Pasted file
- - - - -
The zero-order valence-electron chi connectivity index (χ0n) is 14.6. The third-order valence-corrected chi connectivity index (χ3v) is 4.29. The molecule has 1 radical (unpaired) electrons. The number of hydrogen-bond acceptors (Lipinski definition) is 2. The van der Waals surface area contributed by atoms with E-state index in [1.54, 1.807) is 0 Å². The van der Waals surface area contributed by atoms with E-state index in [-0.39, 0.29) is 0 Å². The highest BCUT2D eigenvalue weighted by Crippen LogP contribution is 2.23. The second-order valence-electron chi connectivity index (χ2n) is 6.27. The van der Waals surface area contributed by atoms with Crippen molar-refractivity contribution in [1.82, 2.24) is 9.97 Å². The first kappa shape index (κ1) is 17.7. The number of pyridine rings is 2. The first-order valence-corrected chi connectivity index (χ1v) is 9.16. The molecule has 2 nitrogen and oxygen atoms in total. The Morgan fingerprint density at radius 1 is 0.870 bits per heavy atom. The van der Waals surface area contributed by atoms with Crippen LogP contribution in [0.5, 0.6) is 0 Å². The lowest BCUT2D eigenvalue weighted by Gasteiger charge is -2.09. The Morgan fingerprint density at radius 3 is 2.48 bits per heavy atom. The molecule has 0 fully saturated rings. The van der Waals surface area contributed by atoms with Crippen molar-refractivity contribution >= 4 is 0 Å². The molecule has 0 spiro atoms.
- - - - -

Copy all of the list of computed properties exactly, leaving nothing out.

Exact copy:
The zero-order valence-electron chi connectivity index (χ0n) is 14.6. The third-order valence-corrected chi connectivity index (χ3v) is 4.29. The molecule has 1 radical (unpaired) electrons. The number of hydrogen-bond acceptors (Lipinski definition) is 2. The van der Waals surface area contributed by atoms with E-state index in [1.54, 1.807) is 0 Å². The van der Waals surface area contributed by atoms with E-state index in [-0.39, 0.29) is 0 Å². The highest BCUT2D eigenvalue weighted by Crippen LogP contribution is 2.23. The second-order valence-electron chi connectivity index (χ2n) is 6.27. The van der Waals surface area contributed by atoms with Crippen molar-refractivity contribution in [1.82, 2.24) is 9.97 Å². The first kappa shape index (κ1) is 17.7. The number of pyridine rings is 2. The first-order valence-corrected chi connectivity index (χ1v) is 9.16. The molecule has 2 nitrogen and oxygen atoms in total. The Morgan fingerprint density at radius 1 is 0.870 bits per heavy atom. The van der Waals surface area contributed by atoms with Crippen LogP contribution in [0.5, 0.6) is 0 Å². The lowest BCUT2D eigenvalue weighted by Gasteiger charge is -2.09. The Morgan fingerprint density at radius 3 is 2.48 bits per heavy atom. The molecule has 0 fully saturated rings. The van der Waals surface area contributed by atoms with Crippen molar-refractivity contribution >= 4 is 0 Å². The molecule has 0 spiro atoms.